Thenerdyjew wrote:idk if I'm doing something wrong? Like can somebody explain how thye write questions? I usually look at a tournament packet, write down the answer, then go on the Torrey Pines Database, write down some of the key clues I see in all of the different questions (simple search), then write a question.
If you think you might doing something wrong, you probably are. In this case, the reason that your writing is not making you a better player is that you're doing what I'd call "robot writing." You're stringing a bunch of clues together without even figuring out whether they make sense, and then trying to memorize all the proper nouns you've put together with the answer. I guess this is a great strategy if you're a quizbowl-playing robot, but most of us are not quizbowl-playing robots.
For instance, just to pick on one sentence from your questions:
Thenerdyjew wrote:Some of his other works include On The Genealogy of Morals, in which he said that truth is a woman.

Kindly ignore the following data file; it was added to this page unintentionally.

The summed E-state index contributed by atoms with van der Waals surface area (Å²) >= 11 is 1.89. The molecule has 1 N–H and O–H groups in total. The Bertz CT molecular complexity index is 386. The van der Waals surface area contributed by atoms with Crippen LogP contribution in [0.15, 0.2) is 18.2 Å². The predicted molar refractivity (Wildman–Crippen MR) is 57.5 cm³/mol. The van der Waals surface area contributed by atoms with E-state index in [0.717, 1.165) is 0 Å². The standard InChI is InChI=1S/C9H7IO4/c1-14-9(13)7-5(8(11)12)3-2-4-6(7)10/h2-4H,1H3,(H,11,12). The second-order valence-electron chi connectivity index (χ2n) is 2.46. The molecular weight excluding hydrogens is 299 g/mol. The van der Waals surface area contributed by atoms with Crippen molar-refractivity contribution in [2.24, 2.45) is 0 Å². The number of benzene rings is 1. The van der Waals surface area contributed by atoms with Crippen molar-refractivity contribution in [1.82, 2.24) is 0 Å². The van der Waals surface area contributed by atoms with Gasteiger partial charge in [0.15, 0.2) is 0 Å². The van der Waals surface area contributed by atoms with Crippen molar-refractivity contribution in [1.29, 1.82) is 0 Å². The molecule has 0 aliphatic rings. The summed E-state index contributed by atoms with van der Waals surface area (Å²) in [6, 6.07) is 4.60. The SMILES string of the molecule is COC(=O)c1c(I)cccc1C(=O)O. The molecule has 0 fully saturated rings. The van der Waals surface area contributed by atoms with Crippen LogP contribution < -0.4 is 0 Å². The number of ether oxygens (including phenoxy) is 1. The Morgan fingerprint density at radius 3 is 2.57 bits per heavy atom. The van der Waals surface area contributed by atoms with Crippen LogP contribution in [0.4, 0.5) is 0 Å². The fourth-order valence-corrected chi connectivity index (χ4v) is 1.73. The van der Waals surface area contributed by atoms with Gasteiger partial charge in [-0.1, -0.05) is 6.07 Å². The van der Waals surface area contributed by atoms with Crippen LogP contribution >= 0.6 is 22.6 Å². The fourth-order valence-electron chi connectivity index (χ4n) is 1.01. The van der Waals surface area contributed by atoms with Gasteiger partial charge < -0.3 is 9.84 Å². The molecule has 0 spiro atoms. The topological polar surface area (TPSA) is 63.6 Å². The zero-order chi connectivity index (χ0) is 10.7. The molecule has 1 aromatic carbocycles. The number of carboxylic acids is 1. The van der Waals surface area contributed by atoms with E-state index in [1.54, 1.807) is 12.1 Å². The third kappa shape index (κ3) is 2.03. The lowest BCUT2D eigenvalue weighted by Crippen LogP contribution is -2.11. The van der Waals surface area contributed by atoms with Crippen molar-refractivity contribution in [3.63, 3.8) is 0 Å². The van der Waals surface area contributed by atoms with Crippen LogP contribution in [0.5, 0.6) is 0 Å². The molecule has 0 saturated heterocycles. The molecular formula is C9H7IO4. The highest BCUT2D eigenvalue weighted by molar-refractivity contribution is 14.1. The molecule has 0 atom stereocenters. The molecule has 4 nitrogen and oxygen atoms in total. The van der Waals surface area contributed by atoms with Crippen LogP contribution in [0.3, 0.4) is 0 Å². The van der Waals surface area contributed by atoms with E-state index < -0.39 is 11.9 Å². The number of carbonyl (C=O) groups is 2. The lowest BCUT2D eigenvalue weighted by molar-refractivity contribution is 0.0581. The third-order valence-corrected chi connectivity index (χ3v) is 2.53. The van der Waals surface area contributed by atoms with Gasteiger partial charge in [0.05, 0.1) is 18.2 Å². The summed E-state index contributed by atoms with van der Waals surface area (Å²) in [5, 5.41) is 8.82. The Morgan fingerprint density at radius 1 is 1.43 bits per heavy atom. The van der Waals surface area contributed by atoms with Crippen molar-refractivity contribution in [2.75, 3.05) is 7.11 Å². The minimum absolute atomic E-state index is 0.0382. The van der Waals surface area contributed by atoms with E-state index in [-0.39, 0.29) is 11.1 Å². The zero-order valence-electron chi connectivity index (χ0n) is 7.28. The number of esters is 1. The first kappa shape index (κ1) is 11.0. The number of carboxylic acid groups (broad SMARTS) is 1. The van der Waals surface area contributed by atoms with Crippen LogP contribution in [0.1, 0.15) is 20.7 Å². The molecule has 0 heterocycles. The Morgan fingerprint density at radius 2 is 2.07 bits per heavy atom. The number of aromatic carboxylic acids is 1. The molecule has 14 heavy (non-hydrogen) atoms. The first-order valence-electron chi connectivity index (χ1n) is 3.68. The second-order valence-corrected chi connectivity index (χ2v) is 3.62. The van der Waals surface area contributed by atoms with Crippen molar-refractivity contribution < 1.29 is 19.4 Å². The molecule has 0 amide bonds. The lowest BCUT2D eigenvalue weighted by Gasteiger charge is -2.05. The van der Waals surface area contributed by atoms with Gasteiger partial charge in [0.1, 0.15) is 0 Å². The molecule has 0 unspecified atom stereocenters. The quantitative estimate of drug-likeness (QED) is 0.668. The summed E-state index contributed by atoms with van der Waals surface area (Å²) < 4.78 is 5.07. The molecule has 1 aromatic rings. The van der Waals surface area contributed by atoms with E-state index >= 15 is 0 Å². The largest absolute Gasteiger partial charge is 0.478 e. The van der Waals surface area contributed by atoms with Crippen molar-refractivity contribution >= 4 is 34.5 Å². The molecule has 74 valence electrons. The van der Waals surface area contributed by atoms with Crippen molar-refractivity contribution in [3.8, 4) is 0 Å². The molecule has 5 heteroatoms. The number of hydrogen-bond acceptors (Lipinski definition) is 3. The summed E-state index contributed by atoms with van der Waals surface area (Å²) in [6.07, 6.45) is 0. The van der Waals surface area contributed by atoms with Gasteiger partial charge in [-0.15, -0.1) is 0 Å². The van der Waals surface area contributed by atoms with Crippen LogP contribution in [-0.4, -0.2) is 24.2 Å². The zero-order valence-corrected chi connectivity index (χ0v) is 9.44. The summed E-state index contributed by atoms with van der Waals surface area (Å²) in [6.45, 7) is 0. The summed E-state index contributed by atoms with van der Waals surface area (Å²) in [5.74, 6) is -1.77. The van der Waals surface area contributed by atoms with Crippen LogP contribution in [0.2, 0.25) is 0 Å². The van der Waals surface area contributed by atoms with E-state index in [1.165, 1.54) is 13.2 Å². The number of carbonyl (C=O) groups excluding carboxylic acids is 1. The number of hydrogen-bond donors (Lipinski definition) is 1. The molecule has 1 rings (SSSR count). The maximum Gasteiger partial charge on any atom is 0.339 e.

There are two things wrong with this sentence (well, more than two things, but two major factual problems...):
1. The famous quote about truth being a woman is from the preface to Beyond Good and Evil
2. Nietzsche never says that truth is a woman. He rather proposes a thought experiment asking whether it is possible that philosophers do not understand truth, and answers it by saying that since philosophers are terrible at understanding women, if truth were a woman, philosophers would be terrible at understanding it. This is a "shock value" statement used to introduce his argument against how philosophy is typically conceived. [someone with actual philosophy knowledge correct me if my interpretation is wrong]
Basically I gleaned all that from five minutes of Internet Research. The point is that for most of us, simply throwing a bunch of clues together from old packets without doing any sort of emotional or critical analysis is not going to do anything to help us learn. We need to make a value judgment about how interesting the clue is, or figure out why this clue is particularly important or relevant to the answer, or any number of other higher-level thought processes. It's these higher-level processes that are going to reinforce the "buzzword - answer" relationship.